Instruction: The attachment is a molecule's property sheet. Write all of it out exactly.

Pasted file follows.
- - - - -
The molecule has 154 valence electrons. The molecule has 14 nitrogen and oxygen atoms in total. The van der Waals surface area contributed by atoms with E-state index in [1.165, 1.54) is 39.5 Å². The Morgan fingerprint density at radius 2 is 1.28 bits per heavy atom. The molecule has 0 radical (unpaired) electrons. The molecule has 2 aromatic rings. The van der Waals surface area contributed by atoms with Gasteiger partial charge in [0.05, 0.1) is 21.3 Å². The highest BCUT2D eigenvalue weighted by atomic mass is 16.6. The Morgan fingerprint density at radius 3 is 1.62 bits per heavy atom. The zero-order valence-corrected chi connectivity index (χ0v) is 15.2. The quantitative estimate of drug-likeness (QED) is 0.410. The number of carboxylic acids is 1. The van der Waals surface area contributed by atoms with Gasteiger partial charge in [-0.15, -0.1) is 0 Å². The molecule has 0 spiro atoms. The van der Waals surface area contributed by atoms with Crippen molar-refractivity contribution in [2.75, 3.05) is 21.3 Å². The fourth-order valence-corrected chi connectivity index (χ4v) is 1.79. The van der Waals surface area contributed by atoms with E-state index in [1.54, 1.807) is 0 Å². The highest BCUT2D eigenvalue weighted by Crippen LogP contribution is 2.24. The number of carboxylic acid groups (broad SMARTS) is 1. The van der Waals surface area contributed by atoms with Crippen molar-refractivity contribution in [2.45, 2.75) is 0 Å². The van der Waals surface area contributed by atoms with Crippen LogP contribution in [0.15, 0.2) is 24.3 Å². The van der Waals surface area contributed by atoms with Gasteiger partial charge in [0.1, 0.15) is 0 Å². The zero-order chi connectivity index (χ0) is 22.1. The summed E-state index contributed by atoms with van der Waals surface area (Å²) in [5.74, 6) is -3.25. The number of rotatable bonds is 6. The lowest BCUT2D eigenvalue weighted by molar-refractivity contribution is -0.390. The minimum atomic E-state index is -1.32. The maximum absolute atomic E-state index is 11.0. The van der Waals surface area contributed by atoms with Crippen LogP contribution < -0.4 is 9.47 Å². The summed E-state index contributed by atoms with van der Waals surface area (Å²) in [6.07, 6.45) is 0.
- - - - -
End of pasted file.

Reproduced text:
The molecule has 154 valence electrons. The molecule has 14 nitrogen and oxygen atoms in total. The van der Waals surface area contributed by atoms with E-state index in [1.165, 1.54) is 39.5 Å². The Morgan fingerprint density at radius 2 is 1.28 bits per heavy atom. The molecule has 0 radical (unpaired) electrons. The molecule has 2 aromatic rings. The van der Waals surface area contributed by atoms with Gasteiger partial charge in [0.05, 0.1) is 21.3 Å². The highest BCUT2D eigenvalue weighted by atomic mass is 16.6. The Morgan fingerprint density at radius 3 is 1.62 bits per heavy atom. The zero-order valence-corrected chi connectivity index (χ0v) is 15.2. The quantitative estimate of drug-likeness (QED) is 0.410. The number of carboxylic acids is 1. The van der Waals surface area contributed by atoms with Gasteiger partial charge in [-0.15, -0.1) is 0 Å². The molecule has 0 spiro atoms. The van der Waals surface area contributed by atoms with Crippen molar-refractivity contribution in [2.75, 3.05) is 21.3 Å². The fourth-order valence-corrected chi connectivity index (χ4v) is 1.79. The van der Waals surface area contributed by atoms with E-state index in [1.54, 1.807) is 0 Å². The highest BCUT2D eigenvalue weighted by Crippen LogP contribution is 2.24. The number of carboxylic acid groups (broad SMARTS) is 1. The van der Waals surface area contributed by atoms with Crippen molar-refractivity contribution in [2.45, 2.75) is 0 Å². The van der Waals surface area contributed by atoms with Crippen LogP contribution in [0.15, 0.2) is 24.3 Å². The van der Waals surface area contributed by atoms with Gasteiger partial charge in [0.1, 0.15) is 0 Å². The zero-order chi connectivity index (χ0) is 22.1. The summed E-state index contributed by atoms with van der Waals surface area (Å²) in [5.74, 6) is -3.25. The number of rotatable bonds is 6. The lowest BCUT2D eigenvalue weighted by molar-refractivity contribution is -0.390. The minimum atomic E-state index is -1.32. The maximum absolute atomic E-state index is 11.0. The van der Waals surface area contributed by atoms with Crippen LogP contribution < -0.4 is 9.47 Å². The summed E-state index contributed by atoms with van der Waals surface area (Å²) in [6.07, 6.45) is 0.